'It controls my life': How a military veteran manages his PTSD by helping others
Chris Dupee feels proud when he stares at his Canadian Armed Forces uniform, which he's framed and hung on a wall. It's what he wore during his eight-month tour of Afghanistan in 2008 — and he says it represents the pinnacle of his military career.
Not long after he returned to Canada, Dupee was diagnosed with post-traumatic stress disorder (PTSD), and was discharged just before he hit the 10-year mark.
"When I look at my tour, I don't see anything negative. I was well-ready. I don't have those terrible, terrible memories that some people might expect out of soldiers," he says. "There were bad instances over there — there absolutely was. But that was part of the deal."
People might not always expect that reaction from someone whose military career has led him down a path of mental illness. And though it's been years since Dupee served, managing his mental health will be a lifelong journey.
Dupee is also a husband and father of four. Last year, he and his wife, Angel, opened up Cadence — a health and wellness centre for first responders and military veterans. It's about a 50-kilometre drive from his home in Barrie to Newmarket, Ont. But for someone who deals with PTSD, the journey can be a nightmare.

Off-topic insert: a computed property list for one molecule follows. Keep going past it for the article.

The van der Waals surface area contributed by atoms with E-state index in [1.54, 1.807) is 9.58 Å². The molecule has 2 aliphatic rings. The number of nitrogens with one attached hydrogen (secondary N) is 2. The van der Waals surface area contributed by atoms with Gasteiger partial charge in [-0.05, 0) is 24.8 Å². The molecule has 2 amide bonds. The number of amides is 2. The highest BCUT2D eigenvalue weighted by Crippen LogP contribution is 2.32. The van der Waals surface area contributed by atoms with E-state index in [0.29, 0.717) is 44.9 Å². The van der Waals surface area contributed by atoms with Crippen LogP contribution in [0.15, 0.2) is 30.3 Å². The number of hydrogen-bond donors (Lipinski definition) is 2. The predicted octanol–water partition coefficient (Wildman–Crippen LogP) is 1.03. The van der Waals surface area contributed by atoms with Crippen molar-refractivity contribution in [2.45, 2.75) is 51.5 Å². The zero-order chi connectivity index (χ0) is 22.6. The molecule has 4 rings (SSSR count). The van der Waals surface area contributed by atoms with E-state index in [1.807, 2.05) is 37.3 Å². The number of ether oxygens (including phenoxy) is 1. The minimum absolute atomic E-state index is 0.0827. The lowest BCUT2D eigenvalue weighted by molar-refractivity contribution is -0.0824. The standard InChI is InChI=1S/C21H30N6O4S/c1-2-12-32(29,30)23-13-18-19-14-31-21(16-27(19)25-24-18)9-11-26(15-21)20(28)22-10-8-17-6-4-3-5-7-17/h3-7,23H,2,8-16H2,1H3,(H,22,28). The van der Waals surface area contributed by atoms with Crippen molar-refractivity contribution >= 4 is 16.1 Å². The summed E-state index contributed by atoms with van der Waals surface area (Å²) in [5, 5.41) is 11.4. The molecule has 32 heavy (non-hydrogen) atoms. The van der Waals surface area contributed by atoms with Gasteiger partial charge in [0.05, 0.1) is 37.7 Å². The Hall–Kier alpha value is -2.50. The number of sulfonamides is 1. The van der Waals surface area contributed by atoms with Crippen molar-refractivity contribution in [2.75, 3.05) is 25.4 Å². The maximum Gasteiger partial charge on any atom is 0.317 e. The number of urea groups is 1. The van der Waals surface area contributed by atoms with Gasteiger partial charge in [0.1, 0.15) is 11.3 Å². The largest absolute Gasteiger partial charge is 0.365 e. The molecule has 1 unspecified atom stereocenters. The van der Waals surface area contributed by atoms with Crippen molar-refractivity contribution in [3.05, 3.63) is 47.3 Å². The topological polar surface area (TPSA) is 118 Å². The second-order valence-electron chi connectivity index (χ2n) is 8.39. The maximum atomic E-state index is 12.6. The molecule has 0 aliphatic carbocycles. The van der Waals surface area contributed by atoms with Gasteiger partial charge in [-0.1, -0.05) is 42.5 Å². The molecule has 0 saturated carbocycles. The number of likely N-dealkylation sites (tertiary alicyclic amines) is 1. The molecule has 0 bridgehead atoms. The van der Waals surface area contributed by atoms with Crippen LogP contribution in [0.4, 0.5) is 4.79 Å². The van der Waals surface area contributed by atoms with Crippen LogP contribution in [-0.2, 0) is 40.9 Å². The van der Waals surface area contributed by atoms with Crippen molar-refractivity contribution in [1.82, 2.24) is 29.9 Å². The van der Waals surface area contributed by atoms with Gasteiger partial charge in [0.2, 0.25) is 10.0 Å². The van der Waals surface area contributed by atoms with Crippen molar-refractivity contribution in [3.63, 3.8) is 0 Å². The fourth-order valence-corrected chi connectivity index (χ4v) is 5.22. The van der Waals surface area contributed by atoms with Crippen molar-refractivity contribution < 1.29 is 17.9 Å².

"It controls my life, literally, to the point where out of a five-day workweek, [I'm] only going to work two days out of that," says Dupee. "And on one of those days, I'll wait until all traffic is gone pretty much. I'm not travelling until 9 o'clock at night."
Going to busy, public places is often a difficult task for Dupee. He avoids grocery stores and malls.
"If I'm in Petawawa, on base, and there's a guy walking down the street, I know who that guy is. He's actually wearing a name tag. He's wearing rank, and he's got a badge on," Dupee says. "But here, if there's a guy walking down the street, I don't know who he is — everyone's in disguise. And you can really get lost in that."
Dupee continues to work through his mental health issues by doing small things that push him out of his comfort zone. And above all, he says the one thing that keeps him afloat is being able to help others going through similar experiences. Cadence, his wellness centre, is what motivates him to push through each day.
"Helping people is what helps me," he says. "So, this clinic, this is my medicine. This is what makes me better. That's where I draw my healing, my everything from."